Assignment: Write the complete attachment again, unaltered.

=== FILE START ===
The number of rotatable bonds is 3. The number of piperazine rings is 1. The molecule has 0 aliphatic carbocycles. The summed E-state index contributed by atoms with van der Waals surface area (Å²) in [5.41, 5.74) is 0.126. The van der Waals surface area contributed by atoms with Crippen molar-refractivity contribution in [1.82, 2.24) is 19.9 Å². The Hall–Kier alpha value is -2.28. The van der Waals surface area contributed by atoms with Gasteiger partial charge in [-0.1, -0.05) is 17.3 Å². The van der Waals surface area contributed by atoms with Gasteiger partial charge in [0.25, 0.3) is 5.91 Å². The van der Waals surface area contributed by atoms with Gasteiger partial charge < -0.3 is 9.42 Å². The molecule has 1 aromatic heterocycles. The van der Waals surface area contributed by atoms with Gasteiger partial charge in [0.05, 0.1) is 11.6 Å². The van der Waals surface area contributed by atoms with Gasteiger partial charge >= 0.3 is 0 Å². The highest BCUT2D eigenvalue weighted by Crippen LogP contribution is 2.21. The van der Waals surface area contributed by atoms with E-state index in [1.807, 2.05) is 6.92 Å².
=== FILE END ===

The number of rotatable bonds is 3. The number of piperazine rings is 1. The molecule has 0 aliphatic carbocycles. The summed E-state index contributed by atoms with van der Waals surface area (Å²) in [5.41, 5.74) is 0.126. The van der Waals surface area contributed by atoms with Crippen molar-refractivity contribution in [1.82, 2.24) is 19.9 Å². The Hall–Kier alpha value is -2.28. The van der Waals surface area contributed by atoms with Gasteiger partial charge in [-0.1, -0.05) is 17.3 Å². The van der Waals surface area contributed by atoms with Gasteiger partial charge in [0.25, 0.3) is 5.91 Å². The van der Waals surface area contributed by atoms with Gasteiger partial charge < -0.3 is 9.42 Å². The molecule has 1 aromatic heterocycles. The van der Waals surface area contributed by atoms with Gasteiger partial charge in [0.05, 0.1) is 11.6 Å². The van der Waals surface area contributed by atoms with Gasteiger partial charge >= 0.3 is 0 Å². The highest BCUT2D eigenvalue weighted by Crippen LogP contribution is 2.21. The van der Waals surface area contributed by atoms with E-state index in [1.807, 2.05) is 6.92 Å².